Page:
American Indian tribes are known for preserving their history through storytelling.
Today, tribes like the Chickasaw Nation are embracing technology to keep their cultural values, languages and history alive.
Chickasaw Nation Executive Officer of Communications and Outreach Becky Chandler, and Executive Officer of Creative Services Karissa Pickett, demonstrated the ways their tribe stays in touch with citizens through media, starting with a historical video, during the 41st annual Symposium on the American Indian.
The video is shown to visitors to the tribe’s headquarters in Ada, as well as all new employees.
“Our nation covers 7,648 miles and 13 counties,” said Pickett. “Tishomingo is our capitol and our headquarters is in Ada. We have citizens living in all 50 states, and 12 countries on four continents. Technology plays a large part in our communicating with our citizens.”
Chandler said the tribe’s governor, Bill Anoatubby, encourages citizens to promote the tribe’s culture and pride and share its story with the world.
“The Chickasaw Nation is more than just a government,” said Chandler. “We work very hard to share our story, which is not just a story about the past, but as a thriving contemporary culture.”
According to Chandler, the tribe uses print, audio and video technology, along with social media.
“We offer several products, and print media appeals to our elders who like to receive things in their mailboxes at home,” said Chandler. “We have a calendar of events, an annual report, a monthly newspaper, and a booklet of programs and services we update and send out annually.”
The Chickasaws also use other forms of technology to get their print information disseminated. The newspaper is offered as an online e-edition and through a iPhone mobile phone application.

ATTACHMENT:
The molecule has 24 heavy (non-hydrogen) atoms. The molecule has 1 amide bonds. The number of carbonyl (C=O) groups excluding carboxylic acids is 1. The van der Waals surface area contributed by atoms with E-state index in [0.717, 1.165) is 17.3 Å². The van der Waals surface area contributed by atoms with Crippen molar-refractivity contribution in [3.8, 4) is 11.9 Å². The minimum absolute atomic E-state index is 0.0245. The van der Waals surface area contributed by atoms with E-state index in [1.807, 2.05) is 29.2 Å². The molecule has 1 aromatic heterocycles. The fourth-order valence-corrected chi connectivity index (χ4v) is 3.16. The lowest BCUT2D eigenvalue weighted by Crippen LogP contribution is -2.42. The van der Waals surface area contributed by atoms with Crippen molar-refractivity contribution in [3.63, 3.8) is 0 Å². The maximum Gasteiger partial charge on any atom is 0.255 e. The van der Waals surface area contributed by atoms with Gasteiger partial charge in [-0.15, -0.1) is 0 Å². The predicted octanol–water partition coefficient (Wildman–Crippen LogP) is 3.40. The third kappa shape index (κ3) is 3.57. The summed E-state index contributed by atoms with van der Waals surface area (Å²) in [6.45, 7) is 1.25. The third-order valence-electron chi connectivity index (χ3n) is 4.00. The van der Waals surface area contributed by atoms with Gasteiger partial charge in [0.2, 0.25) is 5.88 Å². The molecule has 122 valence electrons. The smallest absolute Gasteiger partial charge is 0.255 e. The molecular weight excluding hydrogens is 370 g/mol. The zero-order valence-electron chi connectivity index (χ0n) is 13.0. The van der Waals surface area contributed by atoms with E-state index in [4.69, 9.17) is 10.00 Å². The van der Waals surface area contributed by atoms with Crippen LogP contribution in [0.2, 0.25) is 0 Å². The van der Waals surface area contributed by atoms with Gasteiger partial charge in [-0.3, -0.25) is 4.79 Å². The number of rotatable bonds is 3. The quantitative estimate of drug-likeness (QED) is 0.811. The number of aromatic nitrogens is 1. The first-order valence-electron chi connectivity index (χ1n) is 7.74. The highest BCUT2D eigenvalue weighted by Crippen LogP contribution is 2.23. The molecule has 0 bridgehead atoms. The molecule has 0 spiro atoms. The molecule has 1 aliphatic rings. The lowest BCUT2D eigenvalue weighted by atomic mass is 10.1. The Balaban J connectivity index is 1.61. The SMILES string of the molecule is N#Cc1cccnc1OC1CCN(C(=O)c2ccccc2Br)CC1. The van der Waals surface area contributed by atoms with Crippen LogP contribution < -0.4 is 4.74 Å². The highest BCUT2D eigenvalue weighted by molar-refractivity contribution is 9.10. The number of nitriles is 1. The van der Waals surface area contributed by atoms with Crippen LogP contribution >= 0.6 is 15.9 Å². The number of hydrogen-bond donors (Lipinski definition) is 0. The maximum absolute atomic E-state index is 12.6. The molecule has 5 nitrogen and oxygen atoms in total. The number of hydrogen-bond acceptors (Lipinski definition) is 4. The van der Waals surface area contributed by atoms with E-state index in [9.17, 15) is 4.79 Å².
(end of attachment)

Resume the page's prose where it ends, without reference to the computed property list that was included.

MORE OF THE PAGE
“We’ve also started a ‘Chickasaw Adventures’ comic book series,” said Chandler. “Each volume follows ‘Johnny,’ a Chickasaw youth, through different events in our history. Volumes 1-7 are available now, and we’re working on 8-12. We’re trying to reach a younger audience and help them make a connection to their heritage.”
The Chickasaw Nation also has its own printing label, which publishes non-fiction works on the tribe’s history and culture.
The tribe runs its own community radio station, KCNP, which offers streaming programming online, too. Programming includes tribal language lessons, a weekly call-in forum, news, sports and weather. KCNP also offers programming on its website for on-demand download.
“In the video realm, we have CNTV, which is a bi-weekly news show, offered online, and we have public services announcements, and two full-length feature films,” said Pickett. “The CNTV programming is also streamed to our offices and health clinics.”
The first feature film, “Pearl,” was released in 2009, and tells the story of Pearl Carter Scott, the youngest female pilot in the United States in 1928. The second is a documentary about the Chickasaw’s contact with Hernando DeSoto, and is currently in production.
“The Chickasaw Nation also operates 20 websites,” said Chandler. “The most prominent is Chickasaw.net, which includes over 4,000 pages. We also have Chickasaw.tv, which is where the CNTV programming is broadcast, and Chickasawkids.com, which allows us to interact with our younger citizens.”
Social sites employed by the tribe include Facebook, Twitter, Instagram and several blogs.
“Our government doesn’t use social media yet,” said Chandler. “We’re still working on the policies for use, but plan to launch a Facebook page in a few months. We have also developed a number of apps, including one for our newspaper, radio station, and one that teaches basics of the Chickasaw language. These are just a few more ways to connect people.
“We hope to evoke a sense of pride, not only as tribal citizens, but as Oklahomans. Our motto is, ‘United we thrive.”
American Indian tribes are known for preserving their history through storytelling.
- Local News
Walk a Mile 2014
Men squeezed into feminine footwear Saturday by the hundreds to walk in solidarity with women on the issue of sexual violence – and their clop-clop-clopping echoed down Muskogee Avenue.
The fourth annual “Walk a Mile In Her Shoes” brought men to Norris Park, accompanied by their enthusiastic female supporters, to walk – and often wobble – in high heels over a mile-long course to raise funds for Help-In-Crisis.